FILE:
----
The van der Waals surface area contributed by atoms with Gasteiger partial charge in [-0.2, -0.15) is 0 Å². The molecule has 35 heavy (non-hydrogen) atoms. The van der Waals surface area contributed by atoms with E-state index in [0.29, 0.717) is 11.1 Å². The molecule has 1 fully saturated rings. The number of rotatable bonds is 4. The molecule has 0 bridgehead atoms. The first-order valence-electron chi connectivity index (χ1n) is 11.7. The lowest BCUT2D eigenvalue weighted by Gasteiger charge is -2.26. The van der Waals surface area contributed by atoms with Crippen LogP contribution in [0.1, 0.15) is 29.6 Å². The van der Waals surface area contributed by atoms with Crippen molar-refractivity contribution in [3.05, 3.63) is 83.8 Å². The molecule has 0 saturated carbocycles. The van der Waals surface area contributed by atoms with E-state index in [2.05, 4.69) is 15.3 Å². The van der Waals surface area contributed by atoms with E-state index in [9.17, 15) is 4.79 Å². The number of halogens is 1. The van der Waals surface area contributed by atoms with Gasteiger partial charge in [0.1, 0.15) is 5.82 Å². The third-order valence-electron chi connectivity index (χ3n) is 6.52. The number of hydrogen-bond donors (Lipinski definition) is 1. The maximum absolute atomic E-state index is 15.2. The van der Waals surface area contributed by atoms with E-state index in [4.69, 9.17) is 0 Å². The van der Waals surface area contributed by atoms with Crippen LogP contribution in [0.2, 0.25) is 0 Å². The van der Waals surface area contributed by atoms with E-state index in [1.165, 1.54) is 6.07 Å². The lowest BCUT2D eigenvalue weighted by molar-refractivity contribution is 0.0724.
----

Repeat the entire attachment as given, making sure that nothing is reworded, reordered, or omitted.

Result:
The van der Waals surface area contributed by atoms with Gasteiger partial charge in [-0.2, -0.15) is 0 Å². The molecule has 35 heavy (non-hydrogen) atoms. The van der Waals surface area contributed by atoms with E-state index in [0.29, 0.717) is 11.1 Å². The molecule has 1 fully saturated rings. The number of rotatable bonds is 4. The molecule has 0 bridgehead atoms. The first-order valence-electron chi connectivity index (χ1n) is 11.7. The lowest BCUT2D eigenvalue weighted by Gasteiger charge is -2.26. The van der Waals surface area contributed by atoms with Crippen LogP contribution in [0.1, 0.15) is 29.6 Å². The van der Waals surface area contributed by atoms with Crippen molar-refractivity contribution in [3.05, 3.63) is 83.8 Å². The molecule has 0 saturated carbocycles. The van der Waals surface area contributed by atoms with E-state index in [2.05, 4.69) is 15.3 Å². The van der Waals surface area contributed by atoms with E-state index in [9.17, 15) is 4.79 Å². The number of halogens is 1. The van der Waals surface area contributed by atoms with Gasteiger partial charge in [0.1, 0.15) is 5.82 Å². The third-order valence-electron chi connectivity index (χ3n) is 6.52. The number of hydrogen-bond donors (Lipinski definition) is 1. The maximum absolute atomic E-state index is 15.2. The van der Waals surface area contributed by atoms with E-state index in [4.69, 9.17) is 0 Å². The van der Waals surface area contributed by atoms with Crippen LogP contribution in [0.2, 0.25) is 0 Å². The van der Waals surface area contributed by atoms with E-state index in [1.165, 1.54) is 6.07 Å². The lowest BCUT2D eigenvalue weighted by molar-refractivity contribution is 0.0724.